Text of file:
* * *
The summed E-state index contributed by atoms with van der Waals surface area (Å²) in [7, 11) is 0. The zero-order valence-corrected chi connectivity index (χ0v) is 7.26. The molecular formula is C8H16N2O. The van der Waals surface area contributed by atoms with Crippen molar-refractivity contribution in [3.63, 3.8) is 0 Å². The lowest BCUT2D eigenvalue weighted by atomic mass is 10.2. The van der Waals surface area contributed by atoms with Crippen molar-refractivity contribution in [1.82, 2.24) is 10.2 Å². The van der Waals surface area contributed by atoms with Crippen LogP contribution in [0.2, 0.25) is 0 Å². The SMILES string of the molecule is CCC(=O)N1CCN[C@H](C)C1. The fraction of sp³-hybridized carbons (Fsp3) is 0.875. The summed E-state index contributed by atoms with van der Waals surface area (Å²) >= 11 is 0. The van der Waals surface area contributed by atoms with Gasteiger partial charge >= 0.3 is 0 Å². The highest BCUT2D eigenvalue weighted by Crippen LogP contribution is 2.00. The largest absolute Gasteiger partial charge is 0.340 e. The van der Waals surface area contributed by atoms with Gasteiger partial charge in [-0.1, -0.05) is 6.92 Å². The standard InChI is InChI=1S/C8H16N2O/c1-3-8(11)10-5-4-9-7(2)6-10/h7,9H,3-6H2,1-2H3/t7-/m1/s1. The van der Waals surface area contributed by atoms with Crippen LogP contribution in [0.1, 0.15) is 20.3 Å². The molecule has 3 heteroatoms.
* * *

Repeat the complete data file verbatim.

The summed E-state index contributed by atoms with van der Waals surface area (Å²) in [7, 11) is 0. The zero-order valence-corrected chi connectivity index (χ0v) is 7.26. The molecular formula is C8H16N2O. The van der Waals surface area contributed by atoms with Crippen molar-refractivity contribution in [3.63, 3.8) is 0 Å². The lowest BCUT2D eigenvalue weighted by atomic mass is 10.2. The van der Waals surface area contributed by atoms with Crippen molar-refractivity contribution in [1.82, 2.24) is 10.2 Å². The van der Waals surface area contributed by atoms with Crippen LogP contribution in [0.2, 0.25) is 0 Å². The SMILES string of the molecule is CCC(=O)N1CCN[C@H](C)C1. The fraction of sp³-hybridized carbons (Fsp3) is 0.875. The summed E-state index contributed by atoms with van der Waals surface area (Å²) >= 11 is 0. The van der Waals surface area contributed by atoms with Gasteiger partial charge >= 0.3 is 0 Å². The highest BCUT2D eigenvalue weighted by Crippen LogP contribution is 2.00. The largest absolute Gasteiger partial charge is 0.340 e. The van der Waals surface area contributed by atoms with Gasteiger partial charge in [-0.1, -0.05) is 6.92 Å². The standard InChI is InChI=1S/C8H16N2O/c1-3-8(11)10-5-4-9-7(2)6-10/h7,9H,3-6H2,1-2H3/t7-/m1/s1. The van der Waals surface area contributed by atoms with Crippen LogP contribution in [0.1, 0.15) is 20.3 Å². The molecule has 3 heteroatoms.